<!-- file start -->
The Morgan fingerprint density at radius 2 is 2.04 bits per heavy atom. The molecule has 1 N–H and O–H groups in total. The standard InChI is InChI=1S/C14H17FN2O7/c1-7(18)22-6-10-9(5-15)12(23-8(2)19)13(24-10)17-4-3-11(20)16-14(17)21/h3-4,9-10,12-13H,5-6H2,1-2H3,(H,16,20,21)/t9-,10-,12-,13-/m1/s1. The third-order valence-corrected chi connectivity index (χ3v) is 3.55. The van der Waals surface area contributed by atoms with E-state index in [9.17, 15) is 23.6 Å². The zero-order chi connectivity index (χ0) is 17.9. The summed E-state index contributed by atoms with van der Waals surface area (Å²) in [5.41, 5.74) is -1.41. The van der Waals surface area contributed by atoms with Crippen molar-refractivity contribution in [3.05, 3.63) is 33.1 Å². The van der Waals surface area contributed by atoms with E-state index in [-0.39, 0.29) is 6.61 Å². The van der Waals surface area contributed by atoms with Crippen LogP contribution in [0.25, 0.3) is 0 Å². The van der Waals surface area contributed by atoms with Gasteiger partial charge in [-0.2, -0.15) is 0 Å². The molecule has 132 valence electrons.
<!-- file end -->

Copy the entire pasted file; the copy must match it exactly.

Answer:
The Morgan fingerprint density at radius 2 is 2.04 bits per heavy atom. The molecule has 1 N–H and O–H groups in total. The standard InChI is InChI=1S/C14H17FN2O7/c1-7(18)22-6-10-9(5-15)12(23-8(2)19)13(24-10)17-4-3-11(20)16-14(17)21/h3-4,9-10,12-13H,5-6H2,1-2H3,(H,16,20,21)/t9-,10-,12-,13-/m1/s1. The third-order valence-corrected chi connectivity index (χ3v) is 3.55. The van der Waals surface area contributed by atoms with E-state index in [9.17, 15) is 23.6 Å². The zero-order chi connectivity index (χ0) is 17.9. The summed E-state index contributed by atoms with van der Waals surface area (Å²) in [5.41, 5.74) is -1.41. The van der Waals surface area contributed by atoms with Crippen molar-refractivity contribution in [3.05, 3.63) is 33.1 Å². The van der Waals surface area contributed by atoms with E-state index in [-0.39, 0.29) is 6.61 Å². The van der Waals surface area contributed by atoms with Crippen LogP contribution in [0.25, 0.3) is 0 Å². The van der Waals surface area contributed by atoms with Gasteiger partial charge in [-0.2, -0.15) is 0 Å². The molecule has 132 valence electrons.